KUALA LUMPUR: National unity should start with changes in education policies which will lead to mutual respect, love, justice and equality among the younger generation.
This was the general sentiment among 100 young professionals who attended the “Young Malaysians Round Table discussion on National Unity and Development in Malaysia: Challenges and Prospects for Nation-Building.”
Vernacular schools were a hot topic with arguments for and against them while the merits and demerits of national schools were also discussed.
Panellist Tony Pua, from the Education Malaysia blog, said more Malaysians were sending their children to Chinese schools due to a decline in the quality of education in national schools.
“More non-Malays are getting uncomfortable with national schools which they feel are becoming more Islamic.”
Panellist Dr Azmi Sharom from Universiti Malaya said national schools needed to create confidence among non-Malay parents.
“It is good to get all the races in a school. But many parents feel the environment in national schools is getting more Islamic.”
Participants also wanted national unity to be taken to a higher level.
Most felt Malaysians should no longer talk about “tolerating” one another.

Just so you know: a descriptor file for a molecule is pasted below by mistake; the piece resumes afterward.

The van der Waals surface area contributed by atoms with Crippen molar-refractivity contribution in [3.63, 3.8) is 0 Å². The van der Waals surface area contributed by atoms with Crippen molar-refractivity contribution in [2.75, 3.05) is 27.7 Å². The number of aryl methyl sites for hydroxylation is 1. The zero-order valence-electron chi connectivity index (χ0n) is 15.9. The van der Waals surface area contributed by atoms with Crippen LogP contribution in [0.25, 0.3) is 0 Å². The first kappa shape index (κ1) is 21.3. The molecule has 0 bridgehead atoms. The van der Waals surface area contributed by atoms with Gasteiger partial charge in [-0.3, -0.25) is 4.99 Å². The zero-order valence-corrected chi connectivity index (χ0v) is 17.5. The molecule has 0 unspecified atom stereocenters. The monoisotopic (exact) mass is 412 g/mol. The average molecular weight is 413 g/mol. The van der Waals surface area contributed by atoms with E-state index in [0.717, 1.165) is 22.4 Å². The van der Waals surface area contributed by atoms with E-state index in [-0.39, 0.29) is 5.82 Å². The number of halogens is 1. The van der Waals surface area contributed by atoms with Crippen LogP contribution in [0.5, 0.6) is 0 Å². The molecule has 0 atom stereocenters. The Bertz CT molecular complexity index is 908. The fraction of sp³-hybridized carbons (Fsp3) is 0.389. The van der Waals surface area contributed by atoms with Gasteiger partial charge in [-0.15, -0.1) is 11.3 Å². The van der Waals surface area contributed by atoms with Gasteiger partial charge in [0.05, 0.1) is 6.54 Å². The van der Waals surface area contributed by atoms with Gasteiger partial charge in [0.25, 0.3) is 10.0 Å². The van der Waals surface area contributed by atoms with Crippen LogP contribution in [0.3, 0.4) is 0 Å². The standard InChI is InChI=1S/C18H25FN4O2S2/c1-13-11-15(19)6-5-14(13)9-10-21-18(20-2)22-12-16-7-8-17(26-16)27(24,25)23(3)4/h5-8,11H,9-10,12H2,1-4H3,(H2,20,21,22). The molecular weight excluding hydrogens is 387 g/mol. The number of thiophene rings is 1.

Panellist Tricia Yeoh, from the Centre of Public Policy, said many found language to be a stumbling block in creating a Bangsa Malaysia.
“We did a study on youth in the Klang Valley. It showed that English speaking youth had a better mix of friends from different races.”
The study, called “Young Urban Malaysians study on National Unity and Development”, also focused on Malaysians from vernacular schools.
“It found that Malaysians mixed with their own kind more as they felt comfortable due to a common language.”
Yeoh, who rounded up the discussion, said participants wanted Malaysians to appreciate one another besides understanding, accepting and providing equal treatment to all.
Some participants also felt that Malaysia should do away with information on race and ethnicity in forms.